HomeFuture of WorkBusiness TransformationEnriching Culture: KFC’s Heartstyles Transformational Journey

Enriching Culture: KFC’s Heartstyles Transformational Journey

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Martin Shuker, Managing Director Western Europe, KFC spoke to the HRD Summit delegates about the transformational journey KFC has been on in recent years and explains the obstacles they faced.

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Martin began his keynote session discussing the importance of considering a family dynamic within work, he then showed the audience his family before showing various KFC teams to demonstrate the inclusive culture that exists across this global organisation, stating: “We’re a people business that just happens to sell chicken and chips.”

For Shuker, believing in your product is key, and a pivotal start to any journey. He said, quite simply: “I love the food.” However, this journey wasn’t without setbacks. Shuker joined in 2005 – this was the year that celebrity chef Jamie Oliver led a nationwide healthy eating campaign which engaged millions about diet awareness and particularly focused on children’s diets. This campaign severely affected KFC in terms of reputation and profits: sales declined by 5%, which Shuker described as ‘unprecedented’, explaining that the aftermath was a period of soul-searching and redefining business goals. In short, something needed to change.

Heartstyles Indicator

This evident need for transformation resulted in KFC working with the company Heartstyles – a character developmental programme, founded by Stephen and Mara Klemich. Martin described the couple as: “two of the nicest people in the world.” The idea of Heartstyles is to help the employee identify their own leadership styles and is also a tool to measure and manage culture to transform people, driving performance as a result.

The tool is divided into four segments: pride, fear, love and humility.

Shuker asked: “How do we harness and balance these four elements?” He explained that too much of one, or too little of another can damage the progress of the group, which would ultimately affect our ability to empathise with one another.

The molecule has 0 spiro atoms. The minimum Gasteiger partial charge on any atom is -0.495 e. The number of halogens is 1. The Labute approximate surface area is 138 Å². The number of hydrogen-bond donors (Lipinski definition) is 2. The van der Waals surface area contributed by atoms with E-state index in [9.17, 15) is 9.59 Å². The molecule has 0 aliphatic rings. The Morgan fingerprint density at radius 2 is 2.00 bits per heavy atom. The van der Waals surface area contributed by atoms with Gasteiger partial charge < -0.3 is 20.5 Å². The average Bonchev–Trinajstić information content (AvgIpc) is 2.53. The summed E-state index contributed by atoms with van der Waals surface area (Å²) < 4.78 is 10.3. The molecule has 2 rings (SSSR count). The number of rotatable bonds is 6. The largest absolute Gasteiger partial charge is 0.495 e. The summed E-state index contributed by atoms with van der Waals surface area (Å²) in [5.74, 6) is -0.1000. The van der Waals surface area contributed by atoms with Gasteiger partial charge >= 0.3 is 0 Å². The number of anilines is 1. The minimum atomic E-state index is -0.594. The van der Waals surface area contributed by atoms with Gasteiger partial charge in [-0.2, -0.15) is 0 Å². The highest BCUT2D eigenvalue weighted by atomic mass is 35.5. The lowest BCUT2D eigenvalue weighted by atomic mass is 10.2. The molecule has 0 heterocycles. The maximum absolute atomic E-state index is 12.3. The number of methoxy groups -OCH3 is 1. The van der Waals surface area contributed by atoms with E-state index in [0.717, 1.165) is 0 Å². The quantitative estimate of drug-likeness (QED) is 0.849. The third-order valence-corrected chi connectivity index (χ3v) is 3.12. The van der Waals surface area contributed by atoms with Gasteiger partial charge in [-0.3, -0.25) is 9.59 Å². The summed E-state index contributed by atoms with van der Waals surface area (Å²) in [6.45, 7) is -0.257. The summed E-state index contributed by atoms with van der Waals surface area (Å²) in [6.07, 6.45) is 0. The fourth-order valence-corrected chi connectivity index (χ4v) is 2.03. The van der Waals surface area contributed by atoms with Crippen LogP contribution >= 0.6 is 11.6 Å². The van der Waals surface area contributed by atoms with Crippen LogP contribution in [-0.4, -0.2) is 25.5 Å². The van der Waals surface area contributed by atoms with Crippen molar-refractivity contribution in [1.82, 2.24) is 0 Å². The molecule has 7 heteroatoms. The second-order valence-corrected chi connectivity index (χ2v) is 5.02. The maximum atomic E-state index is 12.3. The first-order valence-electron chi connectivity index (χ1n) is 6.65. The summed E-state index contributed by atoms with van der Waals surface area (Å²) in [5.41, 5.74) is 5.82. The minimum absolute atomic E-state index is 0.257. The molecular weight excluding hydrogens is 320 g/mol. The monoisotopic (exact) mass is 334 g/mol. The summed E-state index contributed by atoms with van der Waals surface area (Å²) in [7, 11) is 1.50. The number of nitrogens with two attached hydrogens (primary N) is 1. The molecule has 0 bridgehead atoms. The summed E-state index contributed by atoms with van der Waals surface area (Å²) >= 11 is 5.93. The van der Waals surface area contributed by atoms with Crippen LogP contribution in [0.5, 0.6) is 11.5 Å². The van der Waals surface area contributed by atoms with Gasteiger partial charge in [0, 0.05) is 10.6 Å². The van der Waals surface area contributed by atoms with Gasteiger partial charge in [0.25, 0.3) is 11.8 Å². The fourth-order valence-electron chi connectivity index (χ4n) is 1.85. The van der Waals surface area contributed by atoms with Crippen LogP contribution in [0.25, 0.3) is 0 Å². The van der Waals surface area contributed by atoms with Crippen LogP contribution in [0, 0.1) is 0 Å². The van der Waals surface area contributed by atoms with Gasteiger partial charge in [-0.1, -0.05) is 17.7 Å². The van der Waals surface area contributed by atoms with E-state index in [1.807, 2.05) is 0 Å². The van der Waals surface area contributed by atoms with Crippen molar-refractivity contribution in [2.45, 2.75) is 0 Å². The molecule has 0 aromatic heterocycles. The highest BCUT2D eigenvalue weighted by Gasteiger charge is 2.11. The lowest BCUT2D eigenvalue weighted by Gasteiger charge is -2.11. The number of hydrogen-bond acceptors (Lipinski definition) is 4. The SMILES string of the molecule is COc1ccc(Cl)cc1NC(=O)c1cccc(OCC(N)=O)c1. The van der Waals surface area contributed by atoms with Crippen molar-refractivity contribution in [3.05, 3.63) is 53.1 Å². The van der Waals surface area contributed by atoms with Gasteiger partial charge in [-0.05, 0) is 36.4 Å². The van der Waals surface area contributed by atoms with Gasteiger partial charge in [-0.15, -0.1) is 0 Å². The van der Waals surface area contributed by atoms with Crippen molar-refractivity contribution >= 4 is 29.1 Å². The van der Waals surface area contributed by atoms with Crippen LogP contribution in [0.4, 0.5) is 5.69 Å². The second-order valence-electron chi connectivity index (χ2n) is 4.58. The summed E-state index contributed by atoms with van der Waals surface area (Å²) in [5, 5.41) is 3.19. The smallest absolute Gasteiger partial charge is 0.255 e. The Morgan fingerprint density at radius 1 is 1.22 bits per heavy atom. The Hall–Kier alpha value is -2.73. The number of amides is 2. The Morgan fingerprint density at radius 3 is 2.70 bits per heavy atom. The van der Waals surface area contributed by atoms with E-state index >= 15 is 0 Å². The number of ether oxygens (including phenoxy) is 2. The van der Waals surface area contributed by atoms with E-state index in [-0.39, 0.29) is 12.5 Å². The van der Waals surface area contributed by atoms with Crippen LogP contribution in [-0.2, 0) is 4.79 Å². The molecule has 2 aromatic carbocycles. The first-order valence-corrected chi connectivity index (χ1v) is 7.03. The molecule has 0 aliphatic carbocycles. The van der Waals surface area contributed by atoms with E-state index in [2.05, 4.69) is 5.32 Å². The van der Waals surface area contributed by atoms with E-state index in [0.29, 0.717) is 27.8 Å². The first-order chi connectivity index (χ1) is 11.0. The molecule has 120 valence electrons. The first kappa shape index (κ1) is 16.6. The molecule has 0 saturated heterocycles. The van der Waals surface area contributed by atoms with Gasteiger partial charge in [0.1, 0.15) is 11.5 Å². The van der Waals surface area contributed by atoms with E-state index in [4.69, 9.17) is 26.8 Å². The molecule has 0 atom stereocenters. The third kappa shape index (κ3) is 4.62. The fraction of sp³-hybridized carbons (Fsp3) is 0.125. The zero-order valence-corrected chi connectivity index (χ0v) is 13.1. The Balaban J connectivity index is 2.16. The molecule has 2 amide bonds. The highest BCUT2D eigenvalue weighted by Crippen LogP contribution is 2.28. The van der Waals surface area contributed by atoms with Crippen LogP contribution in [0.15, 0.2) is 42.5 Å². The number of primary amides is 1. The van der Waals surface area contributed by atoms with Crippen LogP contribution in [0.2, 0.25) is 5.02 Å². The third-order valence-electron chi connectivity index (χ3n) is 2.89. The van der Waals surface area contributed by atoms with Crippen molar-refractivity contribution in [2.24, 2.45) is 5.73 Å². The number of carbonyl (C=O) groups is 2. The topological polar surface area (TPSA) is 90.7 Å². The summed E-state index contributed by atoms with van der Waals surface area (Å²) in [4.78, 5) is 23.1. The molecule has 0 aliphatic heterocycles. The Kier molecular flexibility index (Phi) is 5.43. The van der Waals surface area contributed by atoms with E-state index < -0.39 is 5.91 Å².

We then learn from Shuker that most of the tools used in HR determine what “type” of person an employee is. The Heartstyles Indicator is different because no matter what type of person an employee is, it only measures whether behaviour is effective or ineffective. It considers strategies that we use to promote and protect ourselves; strategies we revert to under stress, fear, insecurity, or tiredness.

“We’re a people business that just happens to sell chicken and chips.”

Shuker then shared a case study about one of the employees using the tool. This particular person had moved to the UK, joined KFC and was learning English – he became a brilliant operator, but lacked interpersonal and empathic skills. By way of an example, this employee couldn’t understand why his colleague was so sad about her cat dying, declaring that it is: “only a cat.” After this, he used the Heartstyles Indicator to gain more insight about himself and learnt that everyone has their own way of operating –  he understood that through compassion and empathy everyone could begin to be their best selves.

I run an organisation with 27,000 people in it, they are the face of KFC – empowering them with this awareness around behaviour has been so powerful. I rely on 27,000 people every day to be engaged, passionate and to drive standards forward. If you give your people these insights, there is nothing more powerful in my mind,” Shuker concluded.

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